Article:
Australia, Personal Finance - Written by Chris Wright on Friday, July 1, 2011 8:57 - 0 Comments
Smart Investor: Earning It, July 2011
Smart Investor, Earning It, July 2011
Sandhurst Select Mortgage Fund
Who runs the fund? Sandhurst Trustees, a more than 200-year-old trustee company which these days is a subsidiary of Bendigo Bank. It now offers a number of superannuation products, corporate trusts, managed funds and common funds.
The basics: Invests up to 90% of the fund into first mortgages and mortgage-backed securities. Aims to provide consistent returns, regular income and capital stability.
The process: Sandurst sets strict criteria on the mortgages it will consider, but they can be fixed or variable and are spread across residential, rural, retail and commercial properties. At least 10% of the fund is kept in liquid assets such as bank deposits.
The bottom line: It discloses results on a quarterly basis and publishes an indicative rate for the coming quarter. It then distributes earnings, minus fees or costs. The latest published indicative rate is 5.55%. If we were to put that into Morningstar’s ranking of mortgage funds over the last 12 months, it would rank 12th out of 36 that disclose a one-year return.
Fees: The indirect cost ratio was 1.09% as of March 31. Minimum initial investment level is $5,000. Incidentally, Morningstar says this is the biggest mortgage fund it tracks in Australia.
Verdict: Steady and solid.
Equiti Capital US Multifamily Property Fund
What is it?
A fund investing in US multifamily assets.
What are they?
Apartment blocks and the like – but complexes of apartments owned by one entity, and run much like a corporation with its own management team. This fund partners with Riverstone Residential Group, one of the largest apartment-focused property management groups in America.
Is that a good place to be?
The fund’s backers cite a research report saying the US apartment sector is amid a sweeping recovery and expansion cycle supported by strengthening employment growth and vacancy declines, as well as a demographic shift underpinning the multifamily theme: baby boomers and Generation Y people who are unable or unwilling to live in their own home. But they also say Australians have searched for US property opportunities on the back of the strong Australian dollar but become unstuck through lack of local knowledge.
Who runs the fund in Australia?
Equiti Capital is a specialist property investment manager and acts as the responsible entity for the fund in Australia. Its key people are Linden Toll, who used to be president of the Australian Direct Property Investment Association, and Andrew Meakin, whose CV includes roles at the Commonwealth Bank of Australia.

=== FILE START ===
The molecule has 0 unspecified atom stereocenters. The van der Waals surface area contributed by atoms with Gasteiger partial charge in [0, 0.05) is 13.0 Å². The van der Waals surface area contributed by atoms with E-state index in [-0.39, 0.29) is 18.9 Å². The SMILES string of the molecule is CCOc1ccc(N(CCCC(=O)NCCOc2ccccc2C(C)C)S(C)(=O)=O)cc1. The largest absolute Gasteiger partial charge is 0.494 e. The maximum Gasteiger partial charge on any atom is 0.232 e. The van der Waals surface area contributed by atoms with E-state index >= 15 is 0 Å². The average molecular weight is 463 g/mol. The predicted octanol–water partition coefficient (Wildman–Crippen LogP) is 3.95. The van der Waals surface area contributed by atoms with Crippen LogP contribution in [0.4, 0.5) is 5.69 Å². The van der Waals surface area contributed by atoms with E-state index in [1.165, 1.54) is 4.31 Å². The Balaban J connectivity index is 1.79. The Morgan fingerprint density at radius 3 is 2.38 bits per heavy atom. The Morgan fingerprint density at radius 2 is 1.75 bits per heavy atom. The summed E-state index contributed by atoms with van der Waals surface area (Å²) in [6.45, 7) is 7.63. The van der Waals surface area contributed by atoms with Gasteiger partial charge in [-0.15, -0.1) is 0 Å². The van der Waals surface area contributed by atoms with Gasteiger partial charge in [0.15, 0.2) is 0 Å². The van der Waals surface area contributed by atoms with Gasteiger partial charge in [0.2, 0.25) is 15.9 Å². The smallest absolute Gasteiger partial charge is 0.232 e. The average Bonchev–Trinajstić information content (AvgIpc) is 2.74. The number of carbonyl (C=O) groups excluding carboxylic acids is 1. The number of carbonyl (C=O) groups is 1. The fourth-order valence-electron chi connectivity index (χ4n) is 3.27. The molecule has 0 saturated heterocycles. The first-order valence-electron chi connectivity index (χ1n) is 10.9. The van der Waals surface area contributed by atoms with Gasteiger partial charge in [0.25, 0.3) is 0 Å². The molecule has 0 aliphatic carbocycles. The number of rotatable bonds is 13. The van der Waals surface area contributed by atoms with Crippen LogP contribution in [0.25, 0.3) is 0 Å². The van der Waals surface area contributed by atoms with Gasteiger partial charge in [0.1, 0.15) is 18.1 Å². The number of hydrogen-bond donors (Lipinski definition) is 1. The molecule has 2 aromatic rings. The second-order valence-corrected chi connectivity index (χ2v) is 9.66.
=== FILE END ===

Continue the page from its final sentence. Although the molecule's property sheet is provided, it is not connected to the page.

What are the costs?
There’s a management fee of 1.23%, plus a performance fee of 20.5% of the fund’s performance over a hurdle of 10% per year. Then there’s an acquisition fee of up to 3.08% of the cost of any new property the fund acquires, and a disposal fee of up to 1.03% when it sells again. It’s open to anyone with an initial investment of $10,000 or more.
If an old-style BlackBerry met up with an iPhone and reproduced, this is what you’d end up with. With this gizmo, the BlackBerry turns touchscreen. But – and I like this – it hasn’t abandoned the traditional keyboard, which now slides out from beneath the screen.
It’s a swish piece of technology, with more effort than usual made on the non-email elements of the device: the camera is better than in previous incarnations, for example, and there is a dedicated Apps manager, though in terms of available variety it clearly doesn’t hold a candle to any Apple product. The browser is more functional than in previous versions and the screen, with iPhone-style automatic shifts from landscape to portrait, is appealing. But for me, that’s all just bells and whistles: I want my BlackBerry to be the most efficient method for managing emails on the road, and it still is.
Since Asia is the region that’s supposed to be the engine of the world economy, it’s something of a surprise to lean that over the last three years ex-Japan Asian stocks have actually gone backwards, and over five years have produced just 2.7% per year. Naturally, there’s been a global financial crisis in the middle of that, but it still goes to show that just piling money into Asia isn’t enough without shrewd management.
The Aberdeen Asian Opportunities fund has consistently beaten the benchmark by at least two percentage points each year, more than covering the fees. It has done so with a troubling dominance of financial services – almost 40% of the fund – although the big holdings are perhaps not the ones one might expect. Instead of a Chinese heavyweight like ICBC, the top holding is Singapore’s OCBC, one of several Singaporean companies (ST Engineering and Singapore Telecommunications) among the top positions. The biggest China stock is Petrochina, with China Mobile also within the top 10.
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